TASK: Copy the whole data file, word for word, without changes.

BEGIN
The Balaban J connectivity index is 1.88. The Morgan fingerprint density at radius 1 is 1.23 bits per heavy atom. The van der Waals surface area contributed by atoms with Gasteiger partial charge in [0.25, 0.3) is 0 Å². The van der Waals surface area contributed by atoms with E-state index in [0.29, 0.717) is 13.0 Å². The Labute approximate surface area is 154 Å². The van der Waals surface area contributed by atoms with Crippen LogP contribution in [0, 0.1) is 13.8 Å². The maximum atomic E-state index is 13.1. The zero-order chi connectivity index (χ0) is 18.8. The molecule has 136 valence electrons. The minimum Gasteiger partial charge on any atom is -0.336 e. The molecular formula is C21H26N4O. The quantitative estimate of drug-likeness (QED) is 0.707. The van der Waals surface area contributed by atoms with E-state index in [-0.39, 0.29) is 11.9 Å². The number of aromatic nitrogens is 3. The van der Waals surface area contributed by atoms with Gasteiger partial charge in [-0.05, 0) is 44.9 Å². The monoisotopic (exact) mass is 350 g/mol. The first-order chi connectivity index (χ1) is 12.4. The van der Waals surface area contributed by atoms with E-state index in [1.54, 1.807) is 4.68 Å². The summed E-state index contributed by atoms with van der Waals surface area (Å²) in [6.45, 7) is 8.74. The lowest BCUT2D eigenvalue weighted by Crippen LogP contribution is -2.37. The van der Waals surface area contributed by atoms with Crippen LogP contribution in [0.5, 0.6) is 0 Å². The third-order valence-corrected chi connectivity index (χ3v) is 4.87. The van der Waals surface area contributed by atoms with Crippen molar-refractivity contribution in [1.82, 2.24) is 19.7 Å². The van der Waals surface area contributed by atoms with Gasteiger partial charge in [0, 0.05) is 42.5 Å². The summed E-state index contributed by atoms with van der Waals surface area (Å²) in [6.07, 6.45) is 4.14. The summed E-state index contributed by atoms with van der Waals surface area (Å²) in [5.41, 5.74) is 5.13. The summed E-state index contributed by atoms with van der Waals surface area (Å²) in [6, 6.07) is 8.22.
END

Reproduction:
The Balaban J connectivity index is 1.88. The Morgan fingerprint density at radius 1 is 1.23 bits per heavy atom. The van der Waals surface area contributed by atoms with Gasteiger partial charge in [0.25, 0.3) is 0 Å². The van der Waals surface area contributed by atoms with E-state index in [0.29, 0.717) is 13.0 Å². The Labute approximate surface area is 154 Å². The van der Waals surface area contributed by atoms with Crippen LogP contribution in [0, 0.1) is 13.8 Å². The maximum atomic E-state index is 13.1. The zero-order chi connectivity index (χ0) is 18.8. The molecule has 136 valence electrons. The minimum Gasteiger partial charge on any atom is -0.336 e. The molecular formula is C21H26N4O. The quantitative estimate of drug-likeness (QED) is 0.707. The van der Waals surface area contributed by atoms with E-state index in [-0.39, 0.29) is 11.9 Å². The number of aromatic nitrogens is 3. The van der Waals surface area contributed by atoms with Gasteiger partial charge in [-0.05, 0) is 44.9 Å². The monoisotopic (exact) mass is 350 g/mol. The first-order chi connectivity index (χ1) is 12.4. The van der Waals surface area contributed by atoms with E-state index in [1.54, 1.807) is 4.68 Å². The summed E-state index contributed by atoms with van der Waals surface area (Å²) in [6.45, 7) is 8.74. The lowest BCUT2D eigenvalue weighted by Crippen LogP contribution is -2.37. The van der Waals surface area contributed by atoms with Crippen LogP contribution in [0.5, 0.6) is 0 Å². The third-order valence-corrected chi connectivity index (χ3v) is 4.87. The van der Waals surface area contributed by atoms with Crippen molar-refractivity contribution in [1.82, 2.24) is 19.7 Å². The van der Waals surface area contributed by atoms with Gasteiger partial charge in [0, 0.05) is 42.5 Å². The summed E-state index contributed by atoms with van der Waals surface area (Å²) in [6.07, 6.45) is 4.14. The summed E-state index contributed by atoms with van der Waals surface area (Å²) in [5.41, 5.74) is 5.13. The summed E-state index contributed by atoms with van der Waals surface area (Å²) in [6, 6.07) is 8.22.